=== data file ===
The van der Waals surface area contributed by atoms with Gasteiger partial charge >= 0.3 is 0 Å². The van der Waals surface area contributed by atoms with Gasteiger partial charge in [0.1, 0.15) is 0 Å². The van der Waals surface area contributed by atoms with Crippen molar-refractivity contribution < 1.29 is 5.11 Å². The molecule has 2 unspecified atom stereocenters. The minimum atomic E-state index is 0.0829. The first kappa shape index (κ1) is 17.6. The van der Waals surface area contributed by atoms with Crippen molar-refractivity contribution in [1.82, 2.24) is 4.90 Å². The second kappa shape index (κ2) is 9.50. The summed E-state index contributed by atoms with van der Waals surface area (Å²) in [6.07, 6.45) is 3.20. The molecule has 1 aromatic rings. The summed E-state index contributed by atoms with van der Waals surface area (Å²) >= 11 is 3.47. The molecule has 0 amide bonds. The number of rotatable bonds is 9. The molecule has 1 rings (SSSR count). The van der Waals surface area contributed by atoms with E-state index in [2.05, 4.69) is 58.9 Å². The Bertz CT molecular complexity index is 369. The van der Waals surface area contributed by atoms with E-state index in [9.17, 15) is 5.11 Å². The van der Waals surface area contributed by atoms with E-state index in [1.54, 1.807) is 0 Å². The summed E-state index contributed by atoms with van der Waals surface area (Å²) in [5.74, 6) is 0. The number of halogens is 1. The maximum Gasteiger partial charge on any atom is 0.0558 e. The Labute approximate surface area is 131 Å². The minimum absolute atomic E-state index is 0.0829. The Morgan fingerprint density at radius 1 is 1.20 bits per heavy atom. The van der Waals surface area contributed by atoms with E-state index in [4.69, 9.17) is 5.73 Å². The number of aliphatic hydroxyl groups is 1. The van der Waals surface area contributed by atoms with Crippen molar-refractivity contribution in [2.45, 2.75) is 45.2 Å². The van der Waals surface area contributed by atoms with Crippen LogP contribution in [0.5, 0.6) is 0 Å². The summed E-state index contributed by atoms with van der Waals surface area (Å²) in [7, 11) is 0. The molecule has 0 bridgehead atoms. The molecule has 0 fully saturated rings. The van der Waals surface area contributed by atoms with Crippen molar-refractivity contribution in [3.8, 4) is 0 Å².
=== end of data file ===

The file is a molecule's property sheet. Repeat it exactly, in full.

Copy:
The van der Waals surface area contributed by atoms with Gasteiger partial charge >= 0.3 is 0 Å². The van der Waals surface area contributed by atoms with Gasteiger partial charge in [0.1, 0.15) is 0 Å². The van der Waals surface area contributed by atoms with Crippen molar-refractivity contribution < 1.29 is 5.11 Å². The molecule has 2 unspecified atom stereocenters. The minimum atomic E-state index is 0.0829. The first kappa shape index (κ1) is 17.6. The van der Waals surface area contributed by atoms with Crippen molar-refractivity contribution in [1.82, 2.24) is 4.90 Å². The second kappa shape index (κ2) is 9.50. The summed E-state index contributed by atoms with van der Waals surface area (Å²) in [6.07, 6.45) is 3.20. The molecule has 1 aromatic rings. The summed E-state index contributed by atoms with van der Waals surface area (Å²) >= 11 is 3.47. The molecule has 0 amide bonds. The number of rotatable bonds is 9. The molecule has 1 rings (SSSR count). The van der Waals surface area contributed by atoms with E-state index in [2.05, 4.69) is 58.9 Å². The Bertz CT molecular complexity index is 369. The van der Waals surface area contributed by atoms with E-state index in [9.17, 15) is 5.11 Å². The van der Waals surface area contributed by atoms with E-state index in [1.54, 1.807) is 0 Å². The summed E-state index contributed by atoms with van der Waals surface area (Å²) in [5.74, 6) is 0. The number of halogens is 1. The maximum Gasteiger partial charge on any atom is 0.0558 e. The Labute approximate surface area is 131 Å². The minimum absolute atomic E-state index is 0.0829. The Morgan fingerprint density at radius 1 is 1.20 bits per heavy atom. The van der Waals surface area contributed by atoms with E-state index in [4.69, 9.17) is 5.73 Å². The number of aliphatic hydroxyl groups is 1. The van der Waals surface area contributed by atoms with Crippen molar-refractivity contribution in [2.45, 2.75) is 45.2 Å². The van der Waals surface area contributed by atoms with Crippen LogP contribution in [0.5, 0.6) is 0 Å². The summed E-state index contributed by atoms with van der Waals surface area (Å²) in [7, 11) is 0. The molecule has 0 bridgehead atoms. The molecule has 0 fully saturated rings. The van der Waals surface area contributed by atoms with Crippen molar-refractivity contribution in [3.8, 4) is 0 Å².